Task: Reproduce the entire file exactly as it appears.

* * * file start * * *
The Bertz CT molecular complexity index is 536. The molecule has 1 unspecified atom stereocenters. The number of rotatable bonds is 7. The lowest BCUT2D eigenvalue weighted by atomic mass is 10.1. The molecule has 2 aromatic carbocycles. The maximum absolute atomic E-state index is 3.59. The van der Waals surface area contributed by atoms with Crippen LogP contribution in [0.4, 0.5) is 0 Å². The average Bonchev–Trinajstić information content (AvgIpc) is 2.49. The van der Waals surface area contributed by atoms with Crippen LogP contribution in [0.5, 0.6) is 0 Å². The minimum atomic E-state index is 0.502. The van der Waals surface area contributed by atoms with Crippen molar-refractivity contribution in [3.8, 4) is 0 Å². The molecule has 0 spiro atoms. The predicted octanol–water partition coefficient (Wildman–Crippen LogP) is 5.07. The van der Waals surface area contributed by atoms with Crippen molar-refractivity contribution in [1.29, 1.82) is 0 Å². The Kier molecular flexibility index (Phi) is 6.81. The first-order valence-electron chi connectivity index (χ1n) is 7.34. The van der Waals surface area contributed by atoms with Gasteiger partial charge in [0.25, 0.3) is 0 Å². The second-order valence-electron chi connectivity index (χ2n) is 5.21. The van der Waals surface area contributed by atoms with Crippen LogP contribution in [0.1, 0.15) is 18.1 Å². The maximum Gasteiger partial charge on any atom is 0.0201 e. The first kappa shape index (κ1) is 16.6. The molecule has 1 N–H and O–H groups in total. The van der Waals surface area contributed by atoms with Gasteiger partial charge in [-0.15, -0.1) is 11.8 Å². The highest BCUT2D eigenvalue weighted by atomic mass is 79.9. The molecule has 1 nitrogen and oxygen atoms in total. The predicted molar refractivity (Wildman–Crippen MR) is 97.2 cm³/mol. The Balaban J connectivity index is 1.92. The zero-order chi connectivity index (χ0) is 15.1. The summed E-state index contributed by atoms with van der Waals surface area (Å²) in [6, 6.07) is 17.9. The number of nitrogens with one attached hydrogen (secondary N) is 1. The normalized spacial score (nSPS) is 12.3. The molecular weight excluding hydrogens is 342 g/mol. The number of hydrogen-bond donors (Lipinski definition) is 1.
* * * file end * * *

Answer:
The Bertz CT molecular complexity index is 536. The molecule has 1 unspecified atom stereocenters. The number of rotatable bonds is 7. The lowest BCUT2D eigenvalue weighted by atomic mass is 10.1. The molecule has 2 aromatic carbocycles. The maximum absolute atomic E-state index is 3.59. The van der Waals surface area contributed by atoms with Crippen LogP contribution in [0.4, 0.5) is 0 Å². The average Bonchev–Trinajstić information content (AvgIpc) is 2.49. The van der Waals surface area contributed by atoms with Crippen LogP contribution in [0.5, 0.6) is 0 Å². The minimum atomic E-state index is 0.502. The van der Waals surface area contributed by atoms with Crippen molar-refractivity contribution in [3.8, 4) is 0 Å². The molecule has 0 spiro atoms. The predicted octanol–water partition coefficient (Wildman–Crippen LogP) is 5.07. The van der Waals surface area contributed by atoms with Crippen molar-refractivity contribution in [1.29, 1.82) is 0 Å². The Kier molecular flexibility index (Phi) is 6.81. The first-order valence-electron chi connectivity index (χ1n) is 7.34. The van der Waals surface area contributed by atoms with Gasteiger partial charge in [0.25, 0.3) is 0 Å². The second-order valence-electron chi connectivity index (χ2n) is 5.21. The van der Waals surface area contributed by atoms with Crippen LogP contribution in [0.1, 0.15) is 18.1 Å². The maximum Gasteiger partial charge on any atom is 0.0201 e. The first kappa shape index (κ1) is 16.6. The molecule has 1 N–H and O–H groups in total. The van der Waals surface area contributed by atoms with Gasteiger partial charge in [-0.15, -0.1) is 11.8 Å². The highest BCUT2D eigenvalue weighted by atomic mass is 79.9. The molecule has 1 nitrogen and oxygen atoms in total. The predicted molar refractivity (Wildman–Crippen MR) is 97.2 cm³/mol. The Balaban J connectivity index is 1.92. The zero-order chi connectivity index (χ0) is 15.1. The summed E-state index contributed by atoms with van der Waals surface area (Å²) in [6, 6.07) is 17.9. The number of nitrogens with one attached hydrogen (secondary N) is 1. The normalized spacial score (nSPS) is 12.3. The molecular weight excluding hydrogens is 342 g/mol. The number of hydrogen-bond donors (Lipinski definition) is 1.